I personally am not a huge fan of Huffington Post when it comes to pure consumer protection journalism, but their recent article (December 16, 2016) reported on what the EPA is doing and what they are not doing about Roundup is so excellent and so revealing that I will here quote a large section of it because it illuminates what is really going on as background.
There are so many scoffers, doubters, and tire kickers in America, on this and related issues, like GMOs, aspartame, and the entire chemical feast, that I am honored to share with you such a thorough and incisive litany of truth, especially if you can read between the lines of the “corporatese” language of those scientists who work for Monsanto and other firms of that ilk who are so anxious to lend the manipulatable credentials to please their corporate sponsors. (Anyone can hire a dishwasher or a whore or a private detective, but hiring toxicologists and oncologists to say what you want them to say is only slightly more complex!).
This long quote that follows is from an article is by Carey Gillam, a “veteran journalist and research director for U.S. Right to Know.”
The meetings brought together a roster of scientists with expertise in epidemiology, toxicology and related expertise to advise the EPA on whether or not the agency has properly determined that the weight of evidence indicates glyphosate is “not likely to be carcinogenic” to humans. The determination runs counter to the classification made in March 2015 by the International Agency for Research on Cancer….that glyphosate is a “probable human carcinogen.”
The EPA’s determination is crucial on many fronts: Monsanto is currently defending itself against more than three dozen lawsuits claiming glyphosate-based Roundup gave people non-Hodgkin lymphoma (NHL), a type of blood cancer; both the EPA and the European Union are assessing re-registrations of glyphosate to determine if limits should be placed on the chemical; and Monsanto is attempting a $66 billion merger with German-based Bayer.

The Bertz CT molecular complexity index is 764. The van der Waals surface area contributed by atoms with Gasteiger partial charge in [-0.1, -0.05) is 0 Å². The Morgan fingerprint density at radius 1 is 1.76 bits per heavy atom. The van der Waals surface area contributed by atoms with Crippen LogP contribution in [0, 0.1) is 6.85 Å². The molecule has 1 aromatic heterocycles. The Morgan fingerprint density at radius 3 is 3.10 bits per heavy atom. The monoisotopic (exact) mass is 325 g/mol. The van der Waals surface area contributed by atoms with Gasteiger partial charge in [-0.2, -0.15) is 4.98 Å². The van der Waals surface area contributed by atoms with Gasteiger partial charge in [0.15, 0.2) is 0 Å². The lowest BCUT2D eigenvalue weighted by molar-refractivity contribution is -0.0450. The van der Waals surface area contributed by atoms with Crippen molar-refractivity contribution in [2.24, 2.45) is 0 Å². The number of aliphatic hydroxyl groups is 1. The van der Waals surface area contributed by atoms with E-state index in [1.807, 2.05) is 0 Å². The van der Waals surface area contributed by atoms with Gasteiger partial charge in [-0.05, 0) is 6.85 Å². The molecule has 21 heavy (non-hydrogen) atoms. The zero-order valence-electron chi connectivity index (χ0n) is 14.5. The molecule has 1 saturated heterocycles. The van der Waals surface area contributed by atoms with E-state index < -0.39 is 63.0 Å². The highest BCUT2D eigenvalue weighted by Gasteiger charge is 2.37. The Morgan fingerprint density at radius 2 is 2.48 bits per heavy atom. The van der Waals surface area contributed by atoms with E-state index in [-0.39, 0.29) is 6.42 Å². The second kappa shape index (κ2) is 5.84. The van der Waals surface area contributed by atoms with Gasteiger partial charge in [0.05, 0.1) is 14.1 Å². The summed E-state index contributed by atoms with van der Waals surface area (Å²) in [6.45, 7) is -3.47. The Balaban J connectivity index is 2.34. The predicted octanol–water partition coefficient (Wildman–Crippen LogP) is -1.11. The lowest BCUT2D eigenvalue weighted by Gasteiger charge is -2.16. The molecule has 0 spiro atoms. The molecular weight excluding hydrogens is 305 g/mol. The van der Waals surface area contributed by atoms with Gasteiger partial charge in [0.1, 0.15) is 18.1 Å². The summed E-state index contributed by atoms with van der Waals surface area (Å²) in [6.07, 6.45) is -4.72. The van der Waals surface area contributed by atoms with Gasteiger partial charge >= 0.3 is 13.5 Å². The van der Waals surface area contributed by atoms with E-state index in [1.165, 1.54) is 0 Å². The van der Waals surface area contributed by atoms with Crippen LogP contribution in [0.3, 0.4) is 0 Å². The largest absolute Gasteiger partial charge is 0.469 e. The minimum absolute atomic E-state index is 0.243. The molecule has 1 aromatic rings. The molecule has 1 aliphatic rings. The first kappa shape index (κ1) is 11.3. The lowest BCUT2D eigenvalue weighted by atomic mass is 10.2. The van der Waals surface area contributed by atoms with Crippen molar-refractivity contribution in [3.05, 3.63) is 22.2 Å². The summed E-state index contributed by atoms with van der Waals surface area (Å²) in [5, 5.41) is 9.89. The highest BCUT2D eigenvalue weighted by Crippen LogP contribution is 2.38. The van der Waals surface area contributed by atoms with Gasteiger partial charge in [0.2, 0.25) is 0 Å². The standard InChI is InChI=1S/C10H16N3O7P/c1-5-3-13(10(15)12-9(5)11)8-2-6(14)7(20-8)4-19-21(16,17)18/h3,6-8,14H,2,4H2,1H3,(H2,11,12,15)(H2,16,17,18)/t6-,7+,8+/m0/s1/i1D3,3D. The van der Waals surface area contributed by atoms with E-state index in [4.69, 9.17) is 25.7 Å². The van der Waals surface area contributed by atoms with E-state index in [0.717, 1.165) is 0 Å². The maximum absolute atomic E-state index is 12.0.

But while the EPA may have hoped for resounding support from the Scientific Advisory Panel it assembled, from the outset of the meetings on Tuesday, concerns were raised by some of the experts about the quality of the EPA’s analysis…that the EPA was violating its own guidelines in discounting data from various studies that show positive associations between glyphosate and cancer. Several of the SAP members questioned why the EPA excluded some data that showed statistical significance, and wrote off some of the positive findings to mere chance.
Monique Perron, a scientist in the Health Effects Division of EPA’s Office of Pesticide Programs, explained that “professional judgment” played a role in looking at the “weight of evidence” from various studies. The EPA looked at both published studies as well as unpublished studies conducted by industry players like Monsanto, according to Perron. The IARC review focused on published, peer-reviewed research. The German BfR, which is part of the Federal Ministry of Food and Agriculture in Germany, advised EFSA and drafted the report that EFSA issued in November 2015 that declared glyphosate was “unlikely to be carcinogenic.” That report has been the subject of some controversy because the BfR relied on the advice of the Glyphosate Task Force, the consortium of chemical companies that includes Monsanto, when it did its evaluation.
The EPA did not invite either BfR or European Food Safety Authority to travel to the United States to deliver the support for glyphosate safety, according to Steven Knott, the EPA official who oversaw the meeting logistics. The foreign scientists simply asked for the opportunity to appear, he said. Who invited them and/or arranged for their travel raised some eyebrows among onlookers.
Another element of the meetings that did more than raise a few eyebrows was the devotion of time given to industry presenters supportive of glyphosate versus representatives from non-profits or others who urged regulators to rein in use of glyphosate.